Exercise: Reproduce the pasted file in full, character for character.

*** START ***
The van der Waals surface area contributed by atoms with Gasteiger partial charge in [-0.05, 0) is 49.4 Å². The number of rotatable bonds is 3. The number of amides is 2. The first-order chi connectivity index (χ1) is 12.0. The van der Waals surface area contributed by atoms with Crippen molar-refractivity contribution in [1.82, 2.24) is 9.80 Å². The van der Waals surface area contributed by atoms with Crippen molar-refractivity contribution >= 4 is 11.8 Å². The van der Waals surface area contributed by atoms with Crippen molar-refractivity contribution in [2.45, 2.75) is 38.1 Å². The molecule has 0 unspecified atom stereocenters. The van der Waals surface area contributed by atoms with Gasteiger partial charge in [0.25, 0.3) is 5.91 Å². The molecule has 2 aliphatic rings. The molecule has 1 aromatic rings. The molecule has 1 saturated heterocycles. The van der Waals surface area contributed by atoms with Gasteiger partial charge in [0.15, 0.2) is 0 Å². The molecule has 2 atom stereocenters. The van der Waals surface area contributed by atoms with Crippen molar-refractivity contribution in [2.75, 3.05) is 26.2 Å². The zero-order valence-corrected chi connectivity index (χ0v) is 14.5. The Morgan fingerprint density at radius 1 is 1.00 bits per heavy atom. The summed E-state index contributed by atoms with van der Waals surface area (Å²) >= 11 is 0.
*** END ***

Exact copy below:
The van der Waals surface area contributed by atoms with Gasteiger partial charge in [-0.05, 0) is 49.4 Å². The number of rotatable bonds is 3. The number of amides is 2. The first-order chi connectivity index (χ1) is 12.0. The van der Waals surface area contributed by atoms with Crippen molar-refractivity contribution in [1.82, 2.24) is 9.80 Å². The van der Waals surface area contributed by atoms with Crippen molar-refractivity contribution >= 4 is 11.8 Å². The van der Waals surface area contributed by atoms with Crippen molar-refractivity contribution in [2.45, 2.75) is 38.1 Å². The molecule has 0 unspecified atom stereocenters. The van der Waals surface area contributed by atoms with Gasteiger partial charge in [0.25, 0.3) is 5.91 Å². The molecule has 2 aliphatic rings. The molecule has 1 aromatic rings. The molecule has 1 saturated heterocycles. The van der Waals surface area contributed by atoms with Gasteiger partial charge in [0.15, 0.2) is 0 Å². The molecule has 2 atom stereocenters. The van der Waals surface area contributed by atoms with Crippen molar-refractivity contribution in [2.75, 3.05) is 26.2 Å². The zero-order valence-corrected chi connectivity index (χ0v) is 14.5. The Morgan fingerprint density at radius 1 is 1.00 bits per heavy atom. The summed E-state index contributed by atoms with van der Waals surface area (Å²) >= 11 is 0.